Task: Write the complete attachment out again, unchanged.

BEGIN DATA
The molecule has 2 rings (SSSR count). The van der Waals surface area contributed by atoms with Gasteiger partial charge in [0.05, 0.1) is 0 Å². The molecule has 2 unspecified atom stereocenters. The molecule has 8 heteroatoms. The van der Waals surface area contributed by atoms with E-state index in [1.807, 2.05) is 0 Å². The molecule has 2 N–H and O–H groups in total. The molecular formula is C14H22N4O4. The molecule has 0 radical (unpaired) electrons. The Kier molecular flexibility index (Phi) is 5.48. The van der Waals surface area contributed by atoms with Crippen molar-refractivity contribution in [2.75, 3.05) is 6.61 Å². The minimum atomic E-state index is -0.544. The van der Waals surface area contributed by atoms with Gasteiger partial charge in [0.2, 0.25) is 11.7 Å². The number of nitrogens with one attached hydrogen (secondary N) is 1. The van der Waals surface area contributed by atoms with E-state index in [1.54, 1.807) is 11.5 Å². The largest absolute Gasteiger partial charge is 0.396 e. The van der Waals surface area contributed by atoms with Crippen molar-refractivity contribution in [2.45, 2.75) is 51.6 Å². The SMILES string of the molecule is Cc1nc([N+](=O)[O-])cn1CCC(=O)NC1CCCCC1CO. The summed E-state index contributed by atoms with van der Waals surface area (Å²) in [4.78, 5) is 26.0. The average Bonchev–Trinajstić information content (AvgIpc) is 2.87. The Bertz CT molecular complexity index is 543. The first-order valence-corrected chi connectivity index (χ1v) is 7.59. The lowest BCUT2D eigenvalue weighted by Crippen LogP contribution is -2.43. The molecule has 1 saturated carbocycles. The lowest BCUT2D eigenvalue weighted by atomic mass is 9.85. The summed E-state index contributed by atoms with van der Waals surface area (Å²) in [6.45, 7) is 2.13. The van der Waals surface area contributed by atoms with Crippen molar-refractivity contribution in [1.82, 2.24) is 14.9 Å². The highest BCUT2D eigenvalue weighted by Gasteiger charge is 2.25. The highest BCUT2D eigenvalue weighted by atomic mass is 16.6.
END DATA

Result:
The molecule has 2 rings (SSSR count). The van der Waals surface area contributed by atoms with Gasteiger partial charge in [0.05, 0.1) is 0 Å². The molecule has 2 unspecified atom stereocenters. The molecule has 8 heteroatoms. The van der Waals surface area contributed by atoms with E-state index in [1.807, 2.05) is 0 Å². The molecule has 2 N–H and O–H groups in total. The molecular formula is C14H22N4O4. The molecule has 0 radical (unpaired) electrons. The Kier molecular flexibility index (Phi) is 5.48. The van der Waals surface area contributed by atoms with Crippen molar-refractivity contribution in [2.75, 3.05) is 6.61 Å². The minimum atomic E-state index is -0.544. The van der Waals surface area contributed by atoms with Gasteiger partial charge in [0.2, 0.25) is 11.7 Å². The number of nitrogens with one attached hydrogen (secondary N) is 1. The van der Waals surface area contributed by atoms with E-state index in [1.54, 1.807) is 11.5 Å². The largest absolute Gasteiger partial charge is 0.396 e. The van der Waals surface area contributed by atoms with Crippen molar-refractivity contribution in [2.45, 2.75) is 51.6 Å². The SMILES string of the molecule is Cc1nc([N+](=O)[O-])cn1CCC(=O)NC1CCCCC1CO. The summed E-state index contributed by atoms with van der Waals surface area (Å²) in [4.78, 5) is 26.0. The average Bonchev–Trinajstić information content (AvgIpc) is 2.87. The Bertz CT molecular complexity index is 543. The first-order valence-corrected chi connectivity index (χ1v) is 7.59. The lowest BCUT2D eigenvalue weighted by Crippen LogP contribution is -2.43. The molecule has 1 saturated carbocycles. The lowest BCUT2D eigenvalue weighted by atomic mass is 9.85. The summed E-state index contributed by atoms with van der Waals surface area (Å²) in [6.45, 7) is 2.13. The van der Waals surface area contributed by atoms with Crippen molar-refractivity contribution in [1.82, 2.24) is 14.9 Å². The highest BCUT2D eigenvalue weighted by Gasteiger charge is 2.25. The highest BCUT2D eigenvalue weighted by atomic mass is 16.6.